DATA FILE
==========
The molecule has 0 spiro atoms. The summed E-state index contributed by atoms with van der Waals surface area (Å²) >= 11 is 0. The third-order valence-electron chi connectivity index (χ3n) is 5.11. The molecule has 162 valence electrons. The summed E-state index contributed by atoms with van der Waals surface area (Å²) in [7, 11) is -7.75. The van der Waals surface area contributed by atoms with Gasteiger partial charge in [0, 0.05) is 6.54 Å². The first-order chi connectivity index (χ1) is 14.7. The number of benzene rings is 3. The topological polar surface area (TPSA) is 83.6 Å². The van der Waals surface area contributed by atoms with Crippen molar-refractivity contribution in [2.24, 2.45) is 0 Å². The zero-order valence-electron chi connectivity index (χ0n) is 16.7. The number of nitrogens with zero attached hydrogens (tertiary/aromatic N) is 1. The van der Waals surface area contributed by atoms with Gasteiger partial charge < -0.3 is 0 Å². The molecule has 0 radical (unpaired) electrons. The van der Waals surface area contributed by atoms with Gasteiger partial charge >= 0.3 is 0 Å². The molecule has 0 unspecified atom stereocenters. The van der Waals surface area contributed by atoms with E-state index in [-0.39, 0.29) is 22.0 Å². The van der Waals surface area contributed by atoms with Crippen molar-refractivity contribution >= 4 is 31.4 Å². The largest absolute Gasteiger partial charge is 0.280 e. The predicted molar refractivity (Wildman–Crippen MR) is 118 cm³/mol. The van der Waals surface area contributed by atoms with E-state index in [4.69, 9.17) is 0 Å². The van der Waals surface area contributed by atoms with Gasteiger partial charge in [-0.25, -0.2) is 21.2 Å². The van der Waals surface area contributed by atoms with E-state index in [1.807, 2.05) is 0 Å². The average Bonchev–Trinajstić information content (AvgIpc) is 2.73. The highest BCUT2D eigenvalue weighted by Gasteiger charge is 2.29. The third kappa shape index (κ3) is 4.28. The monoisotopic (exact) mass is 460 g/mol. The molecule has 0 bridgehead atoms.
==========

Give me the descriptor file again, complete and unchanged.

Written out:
The molecule has 0 spiro atoms. The summed E-state index contributed by atoms with van der Waals surface area (Å²) >= 11 is 0. The third-order valence-electron chi connectivity index (χ3n) is 5.11. The molecule has 162 valence electrons. The summed E-state index contributed by atoms with van der Waals surface area (Å²) in [7, 11) is -7.75. The van der Waals surface area contributed by atoms with Gasteiger partial charge in [0, 0.05) is 6.54 Å². The first-order chi connectivity index (χ1) is 14.7. The number of benzene rings is 3. The topological polar surface area (TPSA) is 83.6 Å². The van der Waals surface area contributed by atoms with Crippen molar-refractivity contribution in [2.24, 2.45) is 0 Å². The zero-order valence-electron chi connectivity index (χ0n) is 16.7. The number of nitrogens with zero attached hydrogens (tertiary/aromatic N) is 1. The van der Waals surface area contributed by atoms with Gasteiger partial charge < -0.3 is 0 Å². The molecule has 0 radical (unpaired) electrons. The van der Waals surface area contributed by atoms with Gasteiger partial charge >= 0.3 is 0 Å². The molecule has 0 unspecified atom stereocenters. The van der Waals surface area contributed by atoms with E-state index in [-0.39, 0.29) is 22.0 Å². The van der Waals surface area contributed by atoms with Crippen molar-refractivity contribution >= 4 is 31.4 Å². The largest absolute Gasteiger partial charge is 0.280 e. The predicted molar refractivity (Wildman–Crippen MR) is 118 cm³/mol. The van der Waals surface area contributed by atoms with E-state index in [4.69, 9.17) is 0 Å². The van der Waals surface area contributed by atoms with Gasteiger partial charge in [-0.25, -0.2) is 21.2 Å². The van der Waals surface area contributed by atoms with E-state index in [1.807, 2.05) is 0 Å². The average Bonchev–Trinajstić information content (AvgIpc) is 2.73. The highest BCUT2D eigenvalue weighted by Gasteiger charge is 2.29. The third kappa shape index (κ3) is 4.28. The monoisotopic (exact) mass is 460 g/mol. The molecule has 0 bridgehead atoms.